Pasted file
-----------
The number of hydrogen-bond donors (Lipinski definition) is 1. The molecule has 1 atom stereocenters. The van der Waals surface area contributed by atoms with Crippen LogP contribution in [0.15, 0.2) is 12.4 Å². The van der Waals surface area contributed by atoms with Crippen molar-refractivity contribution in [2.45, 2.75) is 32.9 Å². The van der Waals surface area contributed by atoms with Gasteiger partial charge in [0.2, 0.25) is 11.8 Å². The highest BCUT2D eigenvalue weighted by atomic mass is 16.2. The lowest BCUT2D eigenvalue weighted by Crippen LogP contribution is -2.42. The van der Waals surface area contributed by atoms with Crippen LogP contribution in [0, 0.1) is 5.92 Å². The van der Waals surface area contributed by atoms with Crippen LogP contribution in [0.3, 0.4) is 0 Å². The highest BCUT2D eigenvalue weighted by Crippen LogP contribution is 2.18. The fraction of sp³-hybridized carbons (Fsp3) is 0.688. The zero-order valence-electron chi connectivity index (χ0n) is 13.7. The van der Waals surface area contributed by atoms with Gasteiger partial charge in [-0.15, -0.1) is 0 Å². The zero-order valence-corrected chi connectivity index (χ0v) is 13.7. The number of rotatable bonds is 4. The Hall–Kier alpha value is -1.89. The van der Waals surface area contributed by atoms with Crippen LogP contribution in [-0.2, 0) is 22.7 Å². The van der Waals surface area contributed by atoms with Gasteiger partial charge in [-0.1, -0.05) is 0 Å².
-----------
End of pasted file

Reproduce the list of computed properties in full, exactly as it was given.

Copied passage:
The number of hydrogen-bond donors (Lipinski definition) is 1. The molecule has 1 atom stereocenters. The van der Waals surface area contributed by atoms with Crippen LogP contribution in [0.15, 0.2) is 12.4 Å². The van der Waals surface area contributed by atoms with Crippen molar-refractivity contribution in [2.45, 2.75) is 32.9 Å². The van der Waals surface area contributed by atoms with Gasteiger partial charge in [0.2, 0.25) is 11.8 Å². The highest BCUT2D eigenvalue weighted by atomic mass is 16.2. The lowest BCUT2D eigenvalue weighted by Crippen LogP contribution is -2.42. The van der Waals surface area contributed by atoms with Crippen LogP contribution in [0, 0.1) is 5.92 Å². The van der Waals surface area contributed by atoms with Crippen LogP contribution in [0.3, 0.4) is 0 Å². The highest BCUT2D eigenvalue weighted by Crippen LogP contribution is 2.18. The fraction of sp³-hybridized carbons (Fsp3) is 0.688. The zero-order valence-electron chi connectivity index (χ0n) is 13.7. The van der Waals surface area contributed by atoms with Gasteiger partial charge in [-0.15, -0.1) is 0 Å². The zero-order valence-corrected chi connectivity index (χ0v) is 13.7. The number of rotatable bonds is 4. The Hall–Kier alpha value is -1.89. The van der Waals surface area contributed by atoms with Crippen LogP contribution in [-0.2, 0) is 22.7 Å². The van der Waals surface area contributed by atoms with Gasteiger partial charge in [-0.1, -0.05) is 0 Å².